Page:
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Old 03-23-2013, 09:47 PM   #1
brycekauai OP
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Joined: Mar 2013
Location: Hawaii
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Elite CH150 Overheating

So a few quick questions. Got the scooter up to 55 today on a flat road. Here are the symptoms. I drove the scooter around my neighborhood and didn't get over 30mph. When I returned home about 10min's later, I left the scooter idling and it got really close to the red Line on the Temp gauge. So I then took it out on the more open highway to see if it would cool down and it did. And it cooled down really fast as well going 50mph. The fan is not coming on unless I jump it. I even tried jumping the fan once the engine was super hot and it didn't seem to cool the engine down at all. And yes I did replace the coolant. I think the Thermostat on the radiator is broken for sure, but does that explain why its not cooling down unless I'm hauling ass down the road.

1.How do I know if coolant is going through the engine?
2.Is there a way to pressure test the system?
3.What part is most likely at fault?

Mahalo
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Old 03-24-2013, 01:49 PM   #2
bbishoppcm
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It sounds like your thermoswitch is faulty, and you may even have a faulty thermostat (the thermoswitch is on the rad, the thermostat is just off the head). There isn't much that normally goes wrong with these cooling systems outside of those two components.
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Old 03-24-2013, 09:31 PM   #3
fullmetalscooter
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HOnda thermostat switches are common iteam to go. you can spend 30 bucks for a new one or so . the one for a helix might fit there only 10 bucks. http://www.scrappydogscooters.com/CF...led_parts.html
You could also just do what allot of people do wire up a switch to turn the fan on and off. IF you want to get fancy you could wire it up so as long as the key is turned on it's on. Fleabay or your local bike yard is the only place to get used one cheap if the helix one doesn't work. 50 bucks plus from honda Oem. To test the pusure test the system is the same as an auto. Same tool. If you pull into a rad shop and ask if they could do it , they well. More then likely free Really sound liek a bad switch is the problem. You could pull out the thermostat from the housing and see if that cure the issue. You ll have to make a gasket if you do that but all you need a thin cardboard to make one up. Just youtube making gaskets to see how it's done if you don't know .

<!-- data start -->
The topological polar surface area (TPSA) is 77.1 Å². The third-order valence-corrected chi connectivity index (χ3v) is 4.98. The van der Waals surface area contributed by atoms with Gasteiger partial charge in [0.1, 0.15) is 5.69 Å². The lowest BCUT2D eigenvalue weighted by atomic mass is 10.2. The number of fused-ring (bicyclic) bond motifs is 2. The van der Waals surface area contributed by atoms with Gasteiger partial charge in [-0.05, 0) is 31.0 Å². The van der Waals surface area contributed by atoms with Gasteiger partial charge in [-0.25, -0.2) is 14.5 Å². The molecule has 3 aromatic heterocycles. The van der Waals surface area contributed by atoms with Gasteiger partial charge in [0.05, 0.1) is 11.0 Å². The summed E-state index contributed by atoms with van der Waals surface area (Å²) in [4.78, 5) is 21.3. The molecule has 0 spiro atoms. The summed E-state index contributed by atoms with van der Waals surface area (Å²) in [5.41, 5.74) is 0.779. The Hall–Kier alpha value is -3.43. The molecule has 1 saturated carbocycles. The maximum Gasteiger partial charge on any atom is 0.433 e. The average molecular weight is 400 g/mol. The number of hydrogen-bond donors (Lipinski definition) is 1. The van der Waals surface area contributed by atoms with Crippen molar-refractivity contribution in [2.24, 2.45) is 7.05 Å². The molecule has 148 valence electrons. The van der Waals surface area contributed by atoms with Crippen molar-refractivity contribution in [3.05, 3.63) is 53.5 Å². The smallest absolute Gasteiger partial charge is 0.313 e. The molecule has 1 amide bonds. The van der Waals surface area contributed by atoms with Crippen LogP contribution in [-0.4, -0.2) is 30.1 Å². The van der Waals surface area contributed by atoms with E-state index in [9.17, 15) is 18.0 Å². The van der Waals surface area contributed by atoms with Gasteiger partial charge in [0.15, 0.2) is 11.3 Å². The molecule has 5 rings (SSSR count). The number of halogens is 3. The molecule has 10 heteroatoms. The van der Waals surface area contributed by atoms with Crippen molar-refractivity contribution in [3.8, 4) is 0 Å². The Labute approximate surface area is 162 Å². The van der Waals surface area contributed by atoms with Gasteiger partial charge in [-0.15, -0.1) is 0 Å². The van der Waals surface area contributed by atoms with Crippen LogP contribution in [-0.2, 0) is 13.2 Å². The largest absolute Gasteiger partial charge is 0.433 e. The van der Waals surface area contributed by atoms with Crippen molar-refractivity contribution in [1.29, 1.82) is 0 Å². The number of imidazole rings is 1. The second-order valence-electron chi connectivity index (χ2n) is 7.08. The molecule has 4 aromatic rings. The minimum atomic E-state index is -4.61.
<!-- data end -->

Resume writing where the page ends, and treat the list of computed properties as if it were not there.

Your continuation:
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fullmetalscooter screwed with this post 03-24-2013 at 09:38 PM
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Old 03-25-2013, 08:35 PM   #4
riddleofsteel
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Here is the story on my CH150. When I first got it I drove to the local bike shop to get it inspected. On the way back I got stuck in traffic in 90 degree weather. At one stop light that seemed about 5 minutes long I noticed the temp gauge was getting close to the red mark. Just as I was ready to cut the engine off to prevent overheating the fan cut on and the temp slowing went down a little but to my mind the engine was still showing to be hot. As I pulled off and speed up to 45 MPH the engine temp moved back to the mid range.
When I got home I did a couple of experiments with the engine idling and got the same results. I took the cooling system apart and flushed the system looking for rust, negative. I tested the thermostat and it was opening correctly. Likewise the thermo switch for the fan was cutting on per specs. Paranoid as I am I ordered a new thermo switch and installed it plus refilled the cooling system with non silica coolant mix.